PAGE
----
Acoustic Horn Design – The Easy Way (Ath4)

Not my experience, but yes, it very well could on a bad set of speakers without a proper Xover design. And they are fast and easy to implement in software. Just a PITA in hardware.

PS. Let me clarify a little. I had a target response that I wanted to achieve and was able to for the most part passively. A little complex, but doable. What I could achieve with active was closer to target, but not that much different from the passive approach.
 
Last edited:
That's a good question, but hypothetical. As it stands with this data, it looks to me like a non-rising DI is preferred. Doesn't that support my contention? A few dB rise is fine, but smoother and flatter is still the goal.

The mid-range diffraction in the first speaker above is very pronounced. I would suspect this to be an audible problem. The second one also has the lowest diffraction, which should also add to its preference.

Hi,

As I have been following this thread with great interest (Matbat, truly great job BTW) and I was waiting for the DI conversation to happen.
I may have some ideas to share in relation with the Olive Predicted Preference Rating (PPR) aka the Score vs DI.

Regarding the Olive scoring method itself, models in general, not just in audio, are judged with two main criteria:
- Can it describe what we observe reasonably well?
- Do the predictions derived from the model hold against new observations?

The first criterium is covered in depth in the original paper:
https://www.researchgate.net/public...e_Ratings_of_Around-Ear_and_On-Ear_Headphones

However, we need more data for the second criterium to be more understood.
We have some data point from the Harman team comparing different speakers with different In-room response shapes and EQing targets but this definitely not as detailed as the first paper.

One may not agree (whatever that means) with the Score but this is the best we’ve got.
Nothing is preventing anyone from coming up with something different but the validation will be hard to say the least…

We can partially check the predicting power of the model and check how it holds up.

The generalized preference score Equation is:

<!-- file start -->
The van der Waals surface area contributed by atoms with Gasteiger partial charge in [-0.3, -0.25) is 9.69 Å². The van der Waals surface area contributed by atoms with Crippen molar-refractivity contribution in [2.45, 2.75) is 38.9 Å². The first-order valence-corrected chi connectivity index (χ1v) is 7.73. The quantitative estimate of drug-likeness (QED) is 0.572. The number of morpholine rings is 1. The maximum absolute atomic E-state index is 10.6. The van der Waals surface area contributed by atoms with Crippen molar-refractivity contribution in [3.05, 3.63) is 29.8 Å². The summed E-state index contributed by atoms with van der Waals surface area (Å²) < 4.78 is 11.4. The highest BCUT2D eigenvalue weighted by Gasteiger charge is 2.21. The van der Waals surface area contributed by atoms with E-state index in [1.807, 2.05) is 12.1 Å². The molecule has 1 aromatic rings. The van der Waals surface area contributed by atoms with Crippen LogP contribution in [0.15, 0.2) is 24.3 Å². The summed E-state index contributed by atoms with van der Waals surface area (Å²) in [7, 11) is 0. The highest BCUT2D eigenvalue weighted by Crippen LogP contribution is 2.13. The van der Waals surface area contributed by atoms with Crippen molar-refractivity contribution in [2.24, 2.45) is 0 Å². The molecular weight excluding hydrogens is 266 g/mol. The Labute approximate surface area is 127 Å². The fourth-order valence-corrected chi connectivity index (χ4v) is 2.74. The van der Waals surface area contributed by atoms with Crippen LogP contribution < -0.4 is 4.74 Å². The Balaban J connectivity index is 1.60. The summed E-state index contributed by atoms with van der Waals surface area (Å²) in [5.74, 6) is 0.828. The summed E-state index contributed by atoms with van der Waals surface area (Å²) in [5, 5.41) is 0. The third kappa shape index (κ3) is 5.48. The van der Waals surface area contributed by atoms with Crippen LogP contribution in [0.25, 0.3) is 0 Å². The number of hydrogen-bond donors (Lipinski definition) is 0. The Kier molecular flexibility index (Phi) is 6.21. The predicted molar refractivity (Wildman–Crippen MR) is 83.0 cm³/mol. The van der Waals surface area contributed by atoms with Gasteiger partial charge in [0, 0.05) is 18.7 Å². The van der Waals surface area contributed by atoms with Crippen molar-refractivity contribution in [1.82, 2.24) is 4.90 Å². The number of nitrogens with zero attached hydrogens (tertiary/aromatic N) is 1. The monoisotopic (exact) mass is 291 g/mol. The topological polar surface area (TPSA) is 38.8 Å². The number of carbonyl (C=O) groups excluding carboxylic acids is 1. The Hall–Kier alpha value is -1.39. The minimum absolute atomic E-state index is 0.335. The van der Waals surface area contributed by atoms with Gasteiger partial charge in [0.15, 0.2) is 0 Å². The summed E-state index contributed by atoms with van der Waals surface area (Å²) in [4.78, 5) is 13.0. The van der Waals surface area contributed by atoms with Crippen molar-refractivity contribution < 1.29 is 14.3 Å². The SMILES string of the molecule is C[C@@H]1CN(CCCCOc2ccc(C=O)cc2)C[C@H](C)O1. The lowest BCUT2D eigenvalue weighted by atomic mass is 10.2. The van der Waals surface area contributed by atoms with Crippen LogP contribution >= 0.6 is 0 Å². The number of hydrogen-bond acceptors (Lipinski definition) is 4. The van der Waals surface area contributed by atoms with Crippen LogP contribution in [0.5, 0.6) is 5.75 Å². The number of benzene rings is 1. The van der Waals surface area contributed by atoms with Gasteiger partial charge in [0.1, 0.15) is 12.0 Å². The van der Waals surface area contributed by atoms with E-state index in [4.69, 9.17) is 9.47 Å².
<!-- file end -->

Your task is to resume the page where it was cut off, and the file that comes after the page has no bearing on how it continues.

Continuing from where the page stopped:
PPR_ON = 12.69 - 2.49*NBD_ON - 2.99*NBD_PIR - 4.31*LFX + 2.32*SM_PIR;

PIR: Predicted In-room Response. Vey similar to the ER (Early Reflection from Toole).
ON = On Axis, reference angle of the device.

If one ignores the LFX (low Frequency Extension, see the paper form details) to avoid over-stretching the speaker and compare them pound-for-pound within they SPL limits, or latter on add multiple LF sources, then the score driving factor is the PIR. One should therefore design the speaker with the PIR as priority.

This is linked with the research based on the in-room EQ AND the headphone target curve research both conducted by Harman.

“My” Interpretation to use the model and extrapolate some predictions:

a. - 2.49*NBD_ON (100Hz-12000Hz): Narrow bandwidth Deviation (see the paper for the details), the score benefits from a flat response with as little deviations from the average value as possible; we want NBD_ON=0.
Even adding a gentle slope would not result asymptotically in NBD_ON=0.
However, having the curve that looks like some stairs on each 1/2 octave band could yield 0 as well; not that I advocate this kind of design it is just a remark…

b. - 2.99*NBD_PIR (100Hz-12000Hz) same as NBD_ON, we want NBD_PIR=0

c. - 4.31*LFX: we want 4.31*LFX = 0 which means a 6dB cut-off of the SP to be 1Hz (or lower) relative to the average of the ON response in the 300-10000Hz range.
If one wanted max Score = 10 (not sure why but let call it a convention for now) then the LFX should be f6dB = 14.5Hz.

d. + 2.32*SM_PIR (100-16000Hz, see the paper for the details), interpreted as the SMoothness of the PIR is comprised between 0 and 1, we want SM_PIR = 1.
To calculate this property of the PIR, first, one needs to make a LINEAR regression of the PIR, and then, the SM expresses the validity of this regression. It is the Coefficient of determination.
The more the PIR resembles the LINEAR regression, the closer to 1 the SM_PIR will be.
The PIR should therefore be a LINE with a slope, ANY slope. From this we can see that we have some preference for a certain shape for the PIR which is somewhat consistent with the Harman study on in-room response. BTW, this eliminates the stairs “case” from the NBD, as, in all likelihood, the derived PIR would not resemble a line.

This leads to design considerations on the target one should follow to achieve the best score possible:
* NBD_ON = 0 translates into Flat for ON, OK nothing new there.
* LFX: 14.5Hz, more reasonable that 1Hz… Doable with dedicated and distributed SWs and EQ